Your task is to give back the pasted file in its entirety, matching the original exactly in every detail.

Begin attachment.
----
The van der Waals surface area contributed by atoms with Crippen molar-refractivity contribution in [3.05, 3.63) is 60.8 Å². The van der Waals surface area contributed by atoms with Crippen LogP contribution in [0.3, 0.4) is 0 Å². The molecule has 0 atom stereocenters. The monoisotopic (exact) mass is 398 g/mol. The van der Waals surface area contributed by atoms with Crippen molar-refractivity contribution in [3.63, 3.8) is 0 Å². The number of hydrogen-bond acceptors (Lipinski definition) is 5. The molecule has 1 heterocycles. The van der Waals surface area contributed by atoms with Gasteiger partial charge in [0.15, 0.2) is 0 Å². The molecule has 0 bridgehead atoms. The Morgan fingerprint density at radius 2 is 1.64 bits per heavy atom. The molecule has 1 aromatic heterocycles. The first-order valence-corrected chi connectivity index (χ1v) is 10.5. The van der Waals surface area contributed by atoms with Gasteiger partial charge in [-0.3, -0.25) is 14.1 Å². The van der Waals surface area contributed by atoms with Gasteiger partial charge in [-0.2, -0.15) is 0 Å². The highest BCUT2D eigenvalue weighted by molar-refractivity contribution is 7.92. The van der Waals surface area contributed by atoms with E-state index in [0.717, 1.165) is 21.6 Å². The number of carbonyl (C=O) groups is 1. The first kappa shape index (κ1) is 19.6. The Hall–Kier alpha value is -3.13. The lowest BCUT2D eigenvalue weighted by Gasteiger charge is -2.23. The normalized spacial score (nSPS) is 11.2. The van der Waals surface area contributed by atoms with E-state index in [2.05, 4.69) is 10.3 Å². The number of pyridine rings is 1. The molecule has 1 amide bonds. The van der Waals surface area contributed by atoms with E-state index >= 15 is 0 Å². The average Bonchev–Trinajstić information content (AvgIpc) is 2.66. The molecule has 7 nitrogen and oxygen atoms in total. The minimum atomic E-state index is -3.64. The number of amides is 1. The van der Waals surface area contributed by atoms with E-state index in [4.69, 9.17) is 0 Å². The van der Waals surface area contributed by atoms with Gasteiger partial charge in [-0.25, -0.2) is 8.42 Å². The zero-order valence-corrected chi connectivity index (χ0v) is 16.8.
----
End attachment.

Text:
The van der Waals surface area contributed by atoms with Crippen molar-refractivity contribution in [3.05, 3.63) is 60.8 Å². The van der Waals surface area contributed by atoms with Crippen LogP contribution in [0.3, 0.4) is 0 Å². The molecule has 0 atom stereocenters. The monoisotopic (exact) mass is 398 g/mol. The van der Waals surface area contributed by atoms with Crippen molar-refractivity contribution in [3.63, 3.8) is 0 Å². The number of hydrogen-bond acceptors (Lipinski definition) is 5. The molecule has 1 heterocycles. The van der Waals surface area contributed by atoms with Gasteiger partial charge in [0.15, 0.2) is 0 Å². The molecule has 0 bridgehead atoms. The Morgan fingerprint density at radius 2 is 1.64 bits per heavy atom. The molecule has 1 aromatic heterocycles. The first-order valence-corrected chi connectivity index (χ1v) is 10.5. The van der Waals surface area contributed by atoms with Gasteiger partial charge in [-0.3, -0.25) is 14.1 Å². The van der Waals surface area contributed by atoms with Gasteiger partial charge in [-0.2, -0.15) is 0 Å². The highest BCUT2D eigenvalue weighted by molar-refractivity contribution is 7.92. The van der Waals surface area contributed by atoms with E-state index in [0.717, 1.165) is 21.6 Å². The number of carbonyl (C=O) groups is 1. The first kappa shape index (κ1) is 19.6. The Hall–Kier alpha value is -3.13. The lowest BCUT2D eigenvalue weighted by Gasteiger charge is -2.23. The normalized spacial score (nSPS) is 11.2. The van der Waals surface area contributed by atoms with E-state index in [2.05, 4.69) is 10.3 Å². The number of pyridine rings is 1. The molecule has 1 amide bonds. The van der Waals surface area contributed by atoms with E-state index >= 15 is 0 Å². The average Bonchev–Trinajstić information content (AvgIpc) is 2.66. The molecule has 7 nitrogen and oxygen atoms in total. The minimum atomic E-state index is -3.64. The number of amides is 1. The van der Waals surface area contributed by atoms with E-state index in [4.69, 9.17) is 0 Å². The van der Waals surface area contributed by atoms with Gasteiger partial charge in [-0.25, -0.2) is 8.42 Å². The zero-order valence-corrected chi connectivity index (χ0v) is 16.8.